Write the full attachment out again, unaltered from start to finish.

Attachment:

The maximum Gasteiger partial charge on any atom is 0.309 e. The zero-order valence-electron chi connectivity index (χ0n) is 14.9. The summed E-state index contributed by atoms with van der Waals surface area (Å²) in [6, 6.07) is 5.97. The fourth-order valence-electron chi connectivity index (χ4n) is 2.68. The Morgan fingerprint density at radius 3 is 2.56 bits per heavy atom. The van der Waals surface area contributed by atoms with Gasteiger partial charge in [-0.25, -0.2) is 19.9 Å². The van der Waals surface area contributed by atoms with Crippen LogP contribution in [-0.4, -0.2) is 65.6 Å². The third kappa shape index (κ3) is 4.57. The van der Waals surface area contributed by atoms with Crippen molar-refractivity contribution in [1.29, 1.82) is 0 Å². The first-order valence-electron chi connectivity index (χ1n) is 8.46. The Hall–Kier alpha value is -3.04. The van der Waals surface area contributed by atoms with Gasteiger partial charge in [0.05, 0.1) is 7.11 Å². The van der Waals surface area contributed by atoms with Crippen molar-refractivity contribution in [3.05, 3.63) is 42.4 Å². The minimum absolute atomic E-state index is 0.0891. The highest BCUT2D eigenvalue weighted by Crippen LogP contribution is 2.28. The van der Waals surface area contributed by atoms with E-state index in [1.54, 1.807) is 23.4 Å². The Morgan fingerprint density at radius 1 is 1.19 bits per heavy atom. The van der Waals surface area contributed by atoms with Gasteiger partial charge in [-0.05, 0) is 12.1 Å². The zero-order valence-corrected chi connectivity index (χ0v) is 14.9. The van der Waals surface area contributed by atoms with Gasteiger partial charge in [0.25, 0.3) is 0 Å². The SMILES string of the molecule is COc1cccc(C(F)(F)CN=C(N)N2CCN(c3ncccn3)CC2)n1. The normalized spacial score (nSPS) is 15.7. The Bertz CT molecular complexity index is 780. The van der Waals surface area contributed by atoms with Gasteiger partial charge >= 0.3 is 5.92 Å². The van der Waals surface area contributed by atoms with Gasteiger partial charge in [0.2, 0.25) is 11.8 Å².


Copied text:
The maximum Gasteiger partial charge on any atom is 0.309 e. The zero-order valence-electron chi connectivity index (χ0n) is 14.9. The summed E-state index contributed by atoms with van der Waals surface area (Å²) in [6, 6.07) is 5.97. The fourth-order valence-electron chi connectivity index (χ4n) is 2.68. The Morgan fingerprint density at radius 3 is 2.56 bits per heavy atom. The van der Waals surface area contributed by atoms with Gasteiger partial charge in [-0.25, -0.2) is 19.9 Å². The van der Waals surface area contributed by atoms with Crippen LogP contribution in [-0.4, -0.2) is 65.6 Å². The third kappa shape index (κ3) is 4.57. The van der Waals surface area contributed by atoms with Crippen molar-refractivity contribution in [1.29, 1.82) is 0 Å². The first-order valence-electron chi connectivity index (χ1n) is 8.46. The Hall–Kier alpha value is -3.04. The van der Waals surface area contributed by atoms with Gasteiger partial charge in [0.05, 0.1) is 7.11 Å². The van der Waals surface area contributed by atoms with Crippen molar-refractivity contribution in [3.05, 3.63) is 42.4 Å². The minimum absolute atomic E-state index is 0.0891. The highest BCUT2D eigenvalue weighted by Crippen LogP contribution is 2.28. The van der Waals surface area contributed by atoms with E-state index in [1.54, 1.807) is 23.4 Å². The Morgan fingerprint density at radius 1 is 1.19 bits per heavy atom. The van der Waals surface area contributed by atoms with Gasteiger partial charge in [-0.05, 0) is 12.1 Å². The zero-order valence-corrected chi connectivity index (χ0v) is 14.9. The van der Waals surface area contributed by atoms with Gasteiger partial charge in [0.25, 0.3) is 0 Å². The SMILES string of the molecule is COc1cccc(C(F)(F)CN=C(N)N2CCN(c3ncccn3)CC2)n1. The normalized spacial score (nSPS) is 15.7. The Bertz CT molecular complexity index is 780. The van der Waals surface area contributed by atoms with Gasteiger partial charge >= 0.3 is 5.92 Å². The van der Waals surface area contributed by atoms with Gasteiger partial charge in [0.2, 0.25) is 11.8 Å².